Eagle County Humane Society marks 40th year of helping local animals
EAGLE COUNTY — It wasn’t long after Vail became a town that Joanne Swift and Inga Prime started noticing that there was already a problem with stray dogs and cats.
In the late ’60s, the two unofficially began the town’s animal shelter, picking up stray, sick and hurt animals. Usually, they were housed at the local vet clinic until they could be adopted. In 1974, the Eagle Vail Humane Society officially became a nonprofit. In 1994, the organization adopted its current name to the Eagle Valley Humane Society, and it wasn’t until the following year that the county began to build its own animal shelter.
Previously, homeless animals had been housed at Steve’s Cat and Dog Repair in Minturn, where staff and volunteers worked to rehabilitate and train the animals for adoption.
Today, in its 40th anniversary year, the Eagle Valley Humane Society has three staff, almost 100 volunteers and its reach has extended considerably — while most of the work the organization does is still within the county, its services are often called upon in neighboring counties, and in event of disasters, around the state.
“There are still overpopulation issues. We’re still taking in many animals each year that need new homes,” said Executive Director Char Gonsenica. “Through all our services, we help around 1,000 animals a year within the county.”
Adopt a friend
While the name and organization of the Humane Society has changed over the years, some of its services have not. One of its biggest goals is still to re-home homeless dogs and cats, something it does with the help of a dedicated network of volunteers who foster and train dogs for their new homes, and who care for homeless or once-feral cats at the cat adoption center in Eagle. In fact, during the past six years, the organization has taken in and helped find permanent homes for approximately 780 cats and 420 dogs.
Avon resident Amy Hunter is a new foster volunteer who is currently working with Mocha, a mixed-breed, 9-month-old puppy. Hunter said dogsitting is a big part of her personal concierge business, so she figured she would be a good candidate for fostering.
What she didn’t expect is how much she would enjoy it.
“Mocha came from a reservation where she lived with a family of five, and they couldn’t take care of her,” Hunter said. “I’ve only had her for a couple weeks, but it’s been very rewarding. It might be hard to let her go when she gets adopted. I love helping and paying it forward to good animals and good people.”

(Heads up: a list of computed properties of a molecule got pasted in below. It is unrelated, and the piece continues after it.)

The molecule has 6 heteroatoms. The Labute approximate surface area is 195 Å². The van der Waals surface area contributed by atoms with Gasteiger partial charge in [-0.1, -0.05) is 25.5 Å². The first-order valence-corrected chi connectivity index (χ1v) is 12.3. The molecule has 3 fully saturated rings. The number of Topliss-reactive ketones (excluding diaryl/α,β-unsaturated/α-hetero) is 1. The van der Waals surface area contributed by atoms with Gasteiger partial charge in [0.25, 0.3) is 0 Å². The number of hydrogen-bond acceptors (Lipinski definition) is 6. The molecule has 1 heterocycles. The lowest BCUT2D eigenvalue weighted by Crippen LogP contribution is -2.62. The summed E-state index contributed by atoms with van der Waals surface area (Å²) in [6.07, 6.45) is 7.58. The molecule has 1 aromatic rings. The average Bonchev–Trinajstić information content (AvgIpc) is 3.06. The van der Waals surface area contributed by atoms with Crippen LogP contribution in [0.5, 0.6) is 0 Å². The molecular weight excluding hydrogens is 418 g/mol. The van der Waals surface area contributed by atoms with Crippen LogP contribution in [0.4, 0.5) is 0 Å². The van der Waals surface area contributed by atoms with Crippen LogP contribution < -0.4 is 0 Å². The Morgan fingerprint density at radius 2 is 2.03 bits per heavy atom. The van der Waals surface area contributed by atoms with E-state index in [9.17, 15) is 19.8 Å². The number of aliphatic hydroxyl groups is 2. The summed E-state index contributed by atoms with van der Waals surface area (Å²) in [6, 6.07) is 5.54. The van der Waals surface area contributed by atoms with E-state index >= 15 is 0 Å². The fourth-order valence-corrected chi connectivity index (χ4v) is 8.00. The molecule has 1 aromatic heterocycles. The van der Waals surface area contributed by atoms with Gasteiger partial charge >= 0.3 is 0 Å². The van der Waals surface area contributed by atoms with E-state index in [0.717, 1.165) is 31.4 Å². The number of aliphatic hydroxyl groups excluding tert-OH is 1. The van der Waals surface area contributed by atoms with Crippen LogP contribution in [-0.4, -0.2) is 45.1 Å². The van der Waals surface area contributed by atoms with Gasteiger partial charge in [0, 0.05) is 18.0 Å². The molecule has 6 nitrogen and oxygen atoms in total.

Gonsenica said that the Humane Society is always looking for new foster parents.
“The animals get adopted so much quicker in a foster home than in the shelter because you’re able to see their true colors,” Gonsenica said.
On the feline side, a number of cats are usually available for adoption at the Cat Adoption Center. Donnie Hoffmann has been helping out at the adoption center once a week, as well as pitching in at fundraising events. He said the volunteering has been a great way for him to give back while getting to be around his favorite animals.
He said he remembers that he started before flooding in the Front Range created a slew of homeless animals.
“The Longmont animal shelter sent up a lot of their cats to us. All of a sudden I was taking care of 30 cats for about a month until they started to get adopted up,” he said.
More than adoption
While animal adoptions may be what the Humane Society is best known for, the organization also provides a number of other services.
The nonprofit responds to a number of animal cruelty investigations in partnership with the Eagle County Sheriff’s Office. In a recent case, two horses were confiscated on grounds of neglect and abuse. Gonsenica said the animals were relinquished by their owner, taken in by the Mountain Valley Horse Rescue and rehabilitated.
“So far every case we’ve been involved with that has resulted in a criminal charge has resulted in a conviction,” she said. “And the animals are placed in new homes.”
Besides sending disaster response teams and medical teams around the state, the Humane Society also helps pet owners locally, helping provide discounted spay and neutering, and helping the new owners of shelter animals train their dogs through free dog obedience classes.
Gonsenica said she doesn’t know what the future may bring for the Eagle Valley Humane Society, but she says they are ready to respond to the needs of the community.
“One question is: As we grow, are we going to see a growth in unwanted animals?” she said. “We’re not sure, but we’re always wanting to pay attention and serve the needs of our community.”
Assistant Managing Editor Melanie Wong can be reached at 970-748-2927 and at email@example.com. Follow her on Twitter @mwongvail.
In terms of area, it’s the county’s smallest conservation deal ever. In terms of location, it’s one of the county’s rarest acquisitions.